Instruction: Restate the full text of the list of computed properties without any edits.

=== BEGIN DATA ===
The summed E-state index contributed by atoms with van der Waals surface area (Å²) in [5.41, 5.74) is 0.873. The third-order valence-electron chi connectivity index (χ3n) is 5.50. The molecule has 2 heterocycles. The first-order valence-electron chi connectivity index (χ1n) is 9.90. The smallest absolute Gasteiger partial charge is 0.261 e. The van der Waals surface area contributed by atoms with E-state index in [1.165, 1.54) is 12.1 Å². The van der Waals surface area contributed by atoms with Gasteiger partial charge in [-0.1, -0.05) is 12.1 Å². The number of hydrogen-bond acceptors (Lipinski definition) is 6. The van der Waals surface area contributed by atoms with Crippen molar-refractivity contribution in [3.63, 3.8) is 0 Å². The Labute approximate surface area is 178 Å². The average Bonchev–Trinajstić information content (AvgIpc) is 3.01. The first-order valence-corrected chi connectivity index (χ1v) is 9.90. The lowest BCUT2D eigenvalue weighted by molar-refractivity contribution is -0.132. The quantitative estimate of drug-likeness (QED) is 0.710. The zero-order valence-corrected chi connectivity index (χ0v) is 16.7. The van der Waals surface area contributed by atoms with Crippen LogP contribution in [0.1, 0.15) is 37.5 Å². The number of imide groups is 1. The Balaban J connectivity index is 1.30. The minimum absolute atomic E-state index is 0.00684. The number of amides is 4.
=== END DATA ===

The summed E-state index contributed by atoms with van der Waals surface area (Å²) in [5.41, 5.74) is 0.873. The third-order valence-electron chi connectivity index (χ3n) is 5.50. The molecule has 2 heterocycles. The first-order valence-electron chi connectivity index (χ1n) is 9.90. The smallest absolute Gasteiger partial charge is 0.261 e. The van der Waals surface area contributed by atoms with E-state index in [1.165, 1.54) is 12.1 Å². The van der Waals surface area contributed by atoms with Gasteiger partial charge in [-0.1, -0.05) is 12.1 Å². The number of hydrogen-bond acceptors (Lipinski definition) is 6. The van der Waals surface area contributed by atoms with Crippen molar-refractivity contribution in [3.63, 3.8) is 0 Å². The Labute approximate surface area is 178 Å². The average Bonchev–Trinajstić information content (AvgIpc) is 3.01. The first-order valence-corrected chi connectivity index (χ1v) is 9.90. The lowest BCUT2D eigenvalue weighted by molar-refractivity contribution is -0.132. The quantitative estimate of drug-likeness (QED) is 0.710. The zero-order valence-corrected chi connectivity index (χ0v) is 16.7. The van der Waals surface area contributed by atoms with Crippen LogP contribution in [0.1, 0.15) is 37.5 Å². The number of imide groups is 1. The Balaban J connectivity index is 1.30. The minimum absolute atomic E-state index is 0.00684. The number of amides is 4.